Ashtabula County Basketball Foundation

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Larry Cumpston

ACBF HOF Series: Left was right for Cumpston
ACBF HOF Series: Left was right for Cumpston

By KARL PEARSON
Staff Writer

Second of a Series...

In the middle 1960s, the Geneva boys basketball program was undergoing a lot of changes.

The Eagles were not all that far removed from the consolidation of its forces from the days of the old Spencer and Geneva high schools into one unit. Legendary coach Al Bailey was in the process of pulling those elements together.

It required some special players to help make those forces come together to become the great program it did. Bailey was fortunate to have such players pass his way.

One of the most important areas for a team to become truly special is to get great play from its guards. The Eagles were truly fortunate in that regard with the presence of Steve McHugh and the perfect compliment to a player of his stature, Larry Cumpston.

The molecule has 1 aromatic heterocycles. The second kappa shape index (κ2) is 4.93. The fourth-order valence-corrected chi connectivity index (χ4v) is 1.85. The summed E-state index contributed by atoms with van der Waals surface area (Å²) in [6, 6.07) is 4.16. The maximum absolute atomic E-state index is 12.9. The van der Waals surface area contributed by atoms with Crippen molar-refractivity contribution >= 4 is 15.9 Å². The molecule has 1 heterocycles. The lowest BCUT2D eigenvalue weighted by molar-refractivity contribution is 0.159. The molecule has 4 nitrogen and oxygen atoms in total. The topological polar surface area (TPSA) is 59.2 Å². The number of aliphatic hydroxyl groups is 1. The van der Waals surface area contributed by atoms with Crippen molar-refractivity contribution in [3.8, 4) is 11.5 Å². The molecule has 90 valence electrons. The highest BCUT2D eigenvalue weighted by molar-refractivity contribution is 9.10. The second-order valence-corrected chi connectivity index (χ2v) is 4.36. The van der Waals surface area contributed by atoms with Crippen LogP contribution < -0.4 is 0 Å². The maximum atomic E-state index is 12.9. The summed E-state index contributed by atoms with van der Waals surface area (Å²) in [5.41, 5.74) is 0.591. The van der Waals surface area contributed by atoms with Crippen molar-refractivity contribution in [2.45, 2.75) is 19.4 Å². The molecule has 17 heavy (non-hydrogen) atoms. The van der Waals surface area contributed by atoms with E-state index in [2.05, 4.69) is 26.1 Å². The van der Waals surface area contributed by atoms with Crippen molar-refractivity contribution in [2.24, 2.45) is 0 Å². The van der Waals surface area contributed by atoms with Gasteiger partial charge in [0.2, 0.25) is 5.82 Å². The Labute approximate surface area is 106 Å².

Cumpston provided the Eagles with the treasured element of being a left-handed ballhandler. That made them adept at maintaining floor balance and gave them the ability to attack opponents from almost any angle.

In a time when great play in general, and great guard play in particular, was on display, Cumpston and McHugh made a pretty dynamic duo, a righty-lefty combination that was the undoing of nearly all opponents. Put them together with players like Mark Debevc, who was better known for his exploits in football and track, and Gary Kreilach, a dominating figure on the inside, and they truly made Bailey’s teams a force with which to be reckoned.

During his two seasons of varsity basketball during the 1965-66 and 1966-67 seasons, Cumpston and his teammates produced records of 14-7 and 16-5, twice reached the district tournament at North High School and shared the Northeastern Conference champion with the Conneaut squad of Andy Garcia which featured super shooter Ron Richards and in an era when basketball was truly significant in the area.

His old running mate McHugh speaks forcefully for the credentials.

“Larry and I played on Geneva’s varsity for two years together,” he said. “We won two sectional championships and one NEC championship in those two years.